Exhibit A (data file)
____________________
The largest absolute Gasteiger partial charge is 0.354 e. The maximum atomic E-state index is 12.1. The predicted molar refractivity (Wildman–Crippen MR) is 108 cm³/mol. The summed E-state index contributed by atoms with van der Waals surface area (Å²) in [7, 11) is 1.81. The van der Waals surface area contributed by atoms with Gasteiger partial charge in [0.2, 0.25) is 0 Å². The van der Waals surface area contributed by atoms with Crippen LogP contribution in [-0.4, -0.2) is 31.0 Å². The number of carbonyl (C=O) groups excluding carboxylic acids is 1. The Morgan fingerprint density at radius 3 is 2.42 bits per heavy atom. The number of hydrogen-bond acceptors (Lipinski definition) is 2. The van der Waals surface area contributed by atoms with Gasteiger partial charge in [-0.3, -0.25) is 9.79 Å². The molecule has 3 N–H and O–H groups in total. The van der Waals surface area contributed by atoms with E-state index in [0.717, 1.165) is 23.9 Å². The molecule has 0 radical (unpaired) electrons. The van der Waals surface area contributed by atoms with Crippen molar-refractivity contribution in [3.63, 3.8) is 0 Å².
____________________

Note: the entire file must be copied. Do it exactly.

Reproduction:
The largest absolute Gasteiger partial charge is 0.354 e. The maximum atomic E-state index is 12.1. The predicted molar refractivity (Wildman–Crippen MR) is 108 cm³/mol. The summed E-state index contributed by atoms with van der Waals surface area (Å²) in [7, 11) is 1.81. The van der Waals surface area contributed by atoms with Gasteiger partial charge in [0.2, 0.25) is 0 Å². The van der Waals surface area contributed by atoms with Crippen LogP contribution in [-0.4, -0.2) is 31.0 Å². The number of carbonyl (C=O) groups excluding carboxylic acids is 1. The Morgan fingerprint density at radius 3 is 2.42 bits per heavy atom. The number of hydrogen-bond acceptors (Lipinski definition) is 2. The van der Waals surface area contributed by atoms with Gasteiger partial charge in [-0.3, -0.25) is 9.79 Å². The molecule has 3 N–H and O–H groups in total. The van der Waals surface area contributed by atoms with E-state index in [0.717, 1.165) is 23.9 Å². The molecule has 0 radical (unpaired) electrons. The van der Waals surface area contributed by atoms with Crippen molar-refractivity contribution in [3.63, 3.8) is 0 Å².